May 4, 2010

Visit to Ms. S's house

Lucas Sharma is a member of the Jesuit Volunteer Corps and volunteers full-time at Bread for the City as the Legal Clinic Coordinator in our Northwest Center. The following post borrows heavily from his personal blog recording his experiences during his year of service (

Last week, I went on a client visit with Rebecca and Eli to deliver food and a donated television to one of our legal clinic clients. Ms. S lives in the Northeast section of the city. As we drove from our Southeast office across the Anacostia and back into Northeast, the area looked familiar. My roommate Jordan and I had biked to that very intersection during one of our biking expeditions a few weeks prior and had commented on the presence of stores, chain stores, etc… in an area we might not have expected them.

Perhaps one block from this area, an area that includes chain stores and retail development is the building where Ms. S lives. From the outside fa├žade of the client’s building, life looked normal and average – nothing out of the ordinary. As Eli opened the door of the apartment building, I was transported into another world – trash was the first thing I saw in the hallways of the building… cigarette butts lined the floors… We arrived at the top of the stairs to meet Ms. S, who told Eli that we should walk around back of the building to enter her unit. We walked back into the sunshine, around the building, and up a flight of stairs.

This morning I was fishing for a word to describe walking up those back stairs. I think eerie describes the way I felt walking into Ms. S’s apartment building. The dark messy hallways contained large holes in the walls. The doors to the various apartments had violent images of death and corpses graffitied on them. We stepped through a large pile of garbage as we walked toward Ms. S’s apartment – the garbage could have been the home to rats and bed bugs for all I know. We handed Ms. S a bag of food, chatted for a second, and said goodbye.

This is the aspect of poverty I don’t have to see at Bread for the City. The image of Ms. S’s apartment building is imprinted in my mind as a sign of mental illness, the effects of drugs and prostitution, lack of opportunity, hopelessness… the effects of the poverty cycle that is present in our society.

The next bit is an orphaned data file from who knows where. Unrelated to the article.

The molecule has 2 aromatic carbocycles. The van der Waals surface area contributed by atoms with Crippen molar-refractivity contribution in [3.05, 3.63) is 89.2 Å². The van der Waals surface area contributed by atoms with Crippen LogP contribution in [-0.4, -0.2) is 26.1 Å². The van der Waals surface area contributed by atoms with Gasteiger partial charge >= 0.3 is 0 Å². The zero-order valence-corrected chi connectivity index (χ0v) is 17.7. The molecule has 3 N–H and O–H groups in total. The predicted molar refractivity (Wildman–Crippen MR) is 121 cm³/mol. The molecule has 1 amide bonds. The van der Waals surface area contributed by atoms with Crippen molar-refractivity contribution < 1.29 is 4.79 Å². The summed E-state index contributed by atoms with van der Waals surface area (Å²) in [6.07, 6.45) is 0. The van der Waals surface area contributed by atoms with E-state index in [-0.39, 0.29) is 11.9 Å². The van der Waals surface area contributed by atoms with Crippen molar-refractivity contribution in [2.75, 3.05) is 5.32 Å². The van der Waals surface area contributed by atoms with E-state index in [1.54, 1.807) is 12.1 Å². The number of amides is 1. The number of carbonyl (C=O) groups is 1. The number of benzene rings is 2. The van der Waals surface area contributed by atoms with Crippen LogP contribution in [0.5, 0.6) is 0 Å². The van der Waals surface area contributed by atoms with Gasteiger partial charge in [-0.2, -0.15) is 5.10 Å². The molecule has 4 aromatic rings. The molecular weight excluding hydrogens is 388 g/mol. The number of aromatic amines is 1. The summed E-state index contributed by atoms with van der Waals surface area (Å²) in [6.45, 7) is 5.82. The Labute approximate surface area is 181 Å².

I was more struck here than I was in Zambia. Zambia, an African nation, a nation mired in deep poverty. Walking along the dirt streets of Zambezi, glances at homes with thatch roofs and no running water, with children wearing second- or third-hand clothing from America, with the people staring at the white outsiders. That is an image of poverty too -- an image of some of the world’s most absolute poverty.

I think as Americans, with our media coverage, we’ve been conditioned to know that to expect in Africa. That is the African poverty we expect when we travel there. It is no surprise to us when we see it. Though it tugs at our hearts and we grapple with the site of the poverty, it is exactly what we expected to see.

I live in Washington, DC. The capital of the United States of America, the “richest country in the world.” I live in the same city as the U.S. Capitol building, the White House, the Smithsonian Institution Museums, the Memorials, and the Washington Monument. But I also live in a city where Ms. S lives perhaps worse than the people of Zambia. Ms. S’s apartment is just hidden by the brick exterior. Bricks are hard and sturdy. Bricks don’t reveal what is inside.

To borrow a phrase from Norman Maclean and adapt it to my own experience, I am haunted by the image of Ms. S’s house. I have not lost hope, however. Instead, my experience with Ms. S makes clear my vocation to act with justice, to love tenderly, to serve one another, and to walk humbly with God.

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